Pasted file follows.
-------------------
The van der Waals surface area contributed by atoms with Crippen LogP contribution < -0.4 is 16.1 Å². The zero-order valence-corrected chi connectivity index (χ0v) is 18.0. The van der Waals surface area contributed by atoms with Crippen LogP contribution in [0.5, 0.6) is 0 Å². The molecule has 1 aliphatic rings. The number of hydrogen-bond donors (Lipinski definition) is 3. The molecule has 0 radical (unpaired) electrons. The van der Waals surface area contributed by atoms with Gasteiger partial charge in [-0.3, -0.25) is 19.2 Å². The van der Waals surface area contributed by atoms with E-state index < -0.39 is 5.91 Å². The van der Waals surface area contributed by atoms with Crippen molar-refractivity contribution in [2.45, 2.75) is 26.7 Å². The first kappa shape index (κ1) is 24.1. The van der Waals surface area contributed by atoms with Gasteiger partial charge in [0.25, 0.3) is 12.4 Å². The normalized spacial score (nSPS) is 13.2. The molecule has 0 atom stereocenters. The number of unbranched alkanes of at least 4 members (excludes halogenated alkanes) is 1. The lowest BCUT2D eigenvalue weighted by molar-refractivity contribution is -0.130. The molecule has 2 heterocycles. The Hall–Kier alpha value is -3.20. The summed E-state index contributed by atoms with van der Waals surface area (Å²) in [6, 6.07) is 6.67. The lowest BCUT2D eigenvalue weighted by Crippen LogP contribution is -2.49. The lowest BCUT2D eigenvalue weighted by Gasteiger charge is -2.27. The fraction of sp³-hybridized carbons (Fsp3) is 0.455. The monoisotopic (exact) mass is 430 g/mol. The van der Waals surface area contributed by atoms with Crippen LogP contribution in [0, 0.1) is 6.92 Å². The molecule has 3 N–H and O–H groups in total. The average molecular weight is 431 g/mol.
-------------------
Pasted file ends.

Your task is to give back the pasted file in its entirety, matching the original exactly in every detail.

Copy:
The van der Waals surface area contributed by atoms with Crippen LogP contribution < -0.4 is 16.1 Å². The zero-order valence-corrected chi connectivity index (χ0v) is 18.0. The van der Waals surface area contributed by atoms with Crippen LogP contribution in [0.5, 0.6) is 0 Å². The molecule has 1 aliphatic rings. The number of hydrogen-bond donors (Lipinski definition) is 3. The molecule has 0 radical (unpaired) electrons. The van der Waals surface area contributed by atoms with Gasteiger partial charge in [-0.3, -0.25) is 19.2 Å². The van der Waals surface area contributed by atoms with E-state index < -0.39 is 5.91 Å². The van der Waals surface area contributed by atoms with Crippen molar-refractivity contribution in [2.45, 2.75) is 26.7 Å². The first kappa shape index (κ1) is 24.1. The van der Waals surface area contributed by atoms with Gasteiger partial charge in [0.25, 0.3) is 12.4 Å². The normalized spacial score (nSPS) is 13.2. The molecule has 0 atom stereocenters. The number of unbranched alkanes of at least 4 members (excludes halogenated alkanes) is 1. The lowest BCUT2D eigenvalue weighted by molar-refractivity contribution is -0.130. The molecule has 2 heterocycles. The Hall–Kier alpha value is -3.20. The summed E-state index contributed by atoms with van der Waals surface area (Å²) in [6, 6.07) is 6.67. The lowest BCUT2D eigenvalue weighted by Crippen LogP contribution is -2.49. The lowest BCUT2D eigenvalue weighted by Gasteiger charge is -2.27. The fraction of sp³-hybridized carbons (Fsp3) is 0.455. The monoisotopic (exact) mass is 430 g/mol. The van der Waals surface area contributed by atoms with Crippen LogP contribution in [0, 0.1) is 6.92 Å². The molecule has 3 N–H and O–H groups in total. The average molecular weight is 431 g/mol.